13/
As it turns out gas density in a HT is so low you can't really use the normal fluid equations. There is not enough collisions to get nice statistical Maxwell-Boltzmann distributions. So you need to simulate the ions as individual particles.
14/
Ideally you would also simulate the electrons as individual particles, but they are so much smaller and faster than the ions that it makes simulation time out of reach of normal researchers. So the compromise for most people is to use hybrid particle in cell codes.
15/ Image
The ions are simulated as particles, and the electrons as a fluid. Even with that you still end up having to introduce a fudge factor to make it match with reality. We call it "anomalous transport". The electrons go through the magnetic barrier way faster than they should.
16/
So where does this anomalous transport come from? Morozov, the inventor of the Hall thruster, worked a lot on showing that it was caused by near wall conductivity in the 80s and 90s. We know that changing the ceramic of the walls has big impact on performance.
17/
His idea was that electrons colliding with the walls would create secondary electrons near the walls, and diffuse more easily through the magnetic field. However modern simulations including this effect still don't match reality.
18/
The next step is obviously blaming physicists' favorite boogeyman ~turbulence~. A well known one in HT is the spoke instability where one or more structures start to spin inside the thruster. I did a bit of high speed camera work on this during my PhD.
19/ ImageImage
Sadly running the numbers it doesn't seems to be enough to explain the anomalous transport.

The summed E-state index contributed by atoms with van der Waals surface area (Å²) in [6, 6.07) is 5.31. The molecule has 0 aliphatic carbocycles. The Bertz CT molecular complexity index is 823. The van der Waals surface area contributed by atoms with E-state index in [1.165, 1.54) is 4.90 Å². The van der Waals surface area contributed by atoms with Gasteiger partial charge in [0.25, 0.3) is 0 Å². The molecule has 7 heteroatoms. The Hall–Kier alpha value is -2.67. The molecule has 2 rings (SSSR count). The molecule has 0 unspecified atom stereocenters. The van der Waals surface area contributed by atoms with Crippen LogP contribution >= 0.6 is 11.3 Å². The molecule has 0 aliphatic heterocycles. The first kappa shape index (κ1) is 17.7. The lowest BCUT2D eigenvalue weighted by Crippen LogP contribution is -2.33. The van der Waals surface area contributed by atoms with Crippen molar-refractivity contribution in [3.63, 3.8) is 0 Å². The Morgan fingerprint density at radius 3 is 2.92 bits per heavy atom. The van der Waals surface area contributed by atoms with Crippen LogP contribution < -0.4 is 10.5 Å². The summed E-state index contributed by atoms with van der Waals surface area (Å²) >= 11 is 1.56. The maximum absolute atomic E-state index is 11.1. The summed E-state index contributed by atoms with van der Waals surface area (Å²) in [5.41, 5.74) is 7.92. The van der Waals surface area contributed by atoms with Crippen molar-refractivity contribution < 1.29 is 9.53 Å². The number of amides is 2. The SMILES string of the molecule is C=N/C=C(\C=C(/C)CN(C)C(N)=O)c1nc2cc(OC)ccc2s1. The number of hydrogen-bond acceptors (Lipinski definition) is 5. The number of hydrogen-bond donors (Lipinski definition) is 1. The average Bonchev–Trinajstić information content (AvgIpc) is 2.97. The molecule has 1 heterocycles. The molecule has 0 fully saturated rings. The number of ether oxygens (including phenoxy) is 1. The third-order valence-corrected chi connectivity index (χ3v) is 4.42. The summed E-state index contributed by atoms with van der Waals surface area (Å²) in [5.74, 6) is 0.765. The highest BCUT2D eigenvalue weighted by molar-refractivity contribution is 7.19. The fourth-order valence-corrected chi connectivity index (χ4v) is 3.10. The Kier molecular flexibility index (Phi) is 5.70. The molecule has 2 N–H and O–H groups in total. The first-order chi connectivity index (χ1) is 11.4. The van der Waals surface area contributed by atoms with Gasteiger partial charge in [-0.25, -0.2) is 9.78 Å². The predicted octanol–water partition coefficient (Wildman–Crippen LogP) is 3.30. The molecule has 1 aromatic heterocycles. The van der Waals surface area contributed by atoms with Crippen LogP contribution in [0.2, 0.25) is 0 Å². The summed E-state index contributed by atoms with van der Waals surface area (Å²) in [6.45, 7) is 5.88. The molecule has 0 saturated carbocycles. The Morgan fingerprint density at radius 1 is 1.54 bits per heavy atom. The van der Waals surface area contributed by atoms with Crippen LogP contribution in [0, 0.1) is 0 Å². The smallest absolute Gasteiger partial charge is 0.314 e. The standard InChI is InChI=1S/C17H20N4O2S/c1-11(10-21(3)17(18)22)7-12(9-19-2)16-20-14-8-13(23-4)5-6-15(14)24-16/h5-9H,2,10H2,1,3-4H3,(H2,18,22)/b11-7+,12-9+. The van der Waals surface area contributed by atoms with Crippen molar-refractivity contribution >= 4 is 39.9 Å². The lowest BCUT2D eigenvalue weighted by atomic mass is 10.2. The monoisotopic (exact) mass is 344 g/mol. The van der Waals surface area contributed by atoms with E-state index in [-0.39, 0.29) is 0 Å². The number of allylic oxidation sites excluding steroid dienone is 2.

The current hypothesis is that we are looking at a combination of wall interactions and micro turbulence/instabilities. To work on that labs are developing new probing methods.
20/
One of the main challenge with investigating this is that we are talking about small structures (~mm size) at highish frequencies that are present inside the discharge channel. Using physical probes disturb the discharge and laser diagnostics are complicated and expensive.
21/ Image
So in conclusion we are still missing one of the fundamental reason why Hall thrusters work as they do. That makes it hard to derive scaling laws and theoretical design tools, which is why most Hall thruster design is very much an iterative and experimental thing.
22/22 ImageImage
Since that tweet has blown up a bit if you are interested in working on that kind of thing our team is recruiting in Austria: enpulsion.com/career/

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More from @lougrims

Oct 30, 2021
1/ After a few days of stuffy head here is the promised thread on the the pic from Amazon's project Kuiper thruster.
So first of all it's a hall thruster which is somewhat of a surprise since there was rumors of development an electrospray from their prop engineers background.
2/ There was also talks of using non-pressurized propellants at some point in their FCC fillings, which is not really a usual option for Hall thrusters (HT).
3/ However HTs make a lot of sense if you need you spacecraft to do a lot of orbit raising. While they have moderate Isp (~1500s) they achieve high energy efficiency (~50%). And since power is proportional to thrust x Isp you get a really good thrust to power ratio